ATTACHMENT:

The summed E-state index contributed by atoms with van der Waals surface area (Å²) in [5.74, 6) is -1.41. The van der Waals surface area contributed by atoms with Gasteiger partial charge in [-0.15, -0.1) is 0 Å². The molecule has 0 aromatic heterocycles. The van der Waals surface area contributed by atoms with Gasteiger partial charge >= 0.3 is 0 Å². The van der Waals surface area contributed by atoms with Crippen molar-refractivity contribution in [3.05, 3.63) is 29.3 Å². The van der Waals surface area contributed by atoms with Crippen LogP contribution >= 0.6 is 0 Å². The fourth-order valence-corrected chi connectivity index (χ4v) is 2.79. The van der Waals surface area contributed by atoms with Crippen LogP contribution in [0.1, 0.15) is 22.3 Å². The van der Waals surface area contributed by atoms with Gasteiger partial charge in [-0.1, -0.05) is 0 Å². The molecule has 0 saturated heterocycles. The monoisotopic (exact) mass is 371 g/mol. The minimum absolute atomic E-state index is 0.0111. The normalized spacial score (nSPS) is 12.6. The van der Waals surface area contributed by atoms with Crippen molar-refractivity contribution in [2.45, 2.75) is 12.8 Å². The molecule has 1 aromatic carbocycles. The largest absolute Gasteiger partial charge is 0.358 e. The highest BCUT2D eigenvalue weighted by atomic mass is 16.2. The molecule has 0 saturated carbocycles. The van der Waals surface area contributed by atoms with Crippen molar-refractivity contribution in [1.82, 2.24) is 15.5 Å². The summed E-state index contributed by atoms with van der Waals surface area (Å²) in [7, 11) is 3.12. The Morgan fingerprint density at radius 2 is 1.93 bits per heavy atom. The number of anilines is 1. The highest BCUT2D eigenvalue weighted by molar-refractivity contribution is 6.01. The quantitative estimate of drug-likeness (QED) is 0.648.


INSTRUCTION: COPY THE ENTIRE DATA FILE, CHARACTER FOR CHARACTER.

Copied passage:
The summed E-state index contributed by atoms with van der Waals surface area (Å²) in [5.74, 6) is -1.41. The van der Waals surface area contributed by atoms with Gasteiger partial charge in [-0.15, -0.1) is 0 Å². The molecule has 0 aromatic heterocycles. The van der Waals surface area contributed by atoms with Gasteiger partial charge >= 0.3 is 0 Å². The van der Waals surface area contributed by atoms with Crippen molar-refractivity contribution in [3.05, 3.63) is 29.3 Å². The van der Waals surface area contributed by atoms with Crippen LogP contribution >= 0.6 is 0 Å². The fourth-order valence-corrected chi connectivity index (χ4v) is 2.79. The van der Waals surface area contributed by atoms with Crippen LogP contribution in [0.1, 0.15) is 22.3 Å². The van der Waals surface area contributed by atoms with Gasteiger partial charge in [-0.1, -0.05) is 0 Å². The molecule has 0 saturated heterocycles. The monoisotopic (exact) mass is 371 g/mol. The minimum absolute atomic E-state index is 0.0111. The normalized spacial score (nSPS) is 12.6. The van der Waals surface area contributed by atoms with Crippen molar-refractivity contribution in [2.45, 2.75) is 12.8 Å². The molecule has 1 aromatic carbocycles. The largest absolute Gasteiger partial charge is 0.358 e. The highest BCUT2D eigenvalue weighted by atomic mass is 16.2. The molecule has 0 saturated carbocycles. The van der Waals surface area contributed by atoms with Crippen molar-refractivity contribution in [1.82, 2.24) is 15.5 Å². The summed E-state index contributed by atoms with van der Waals surface area (Å²) in [7, 11) is 3.12. The Morgan fingerprint density at radius 2 is 1.93 bits per heavy atom. The number of anilines is 1. The highest BCUT2D eigenvalue weighted by molar-refractivity contribution is 6.01. The quantitative estimate of drug-likeness (QED) is 0.648.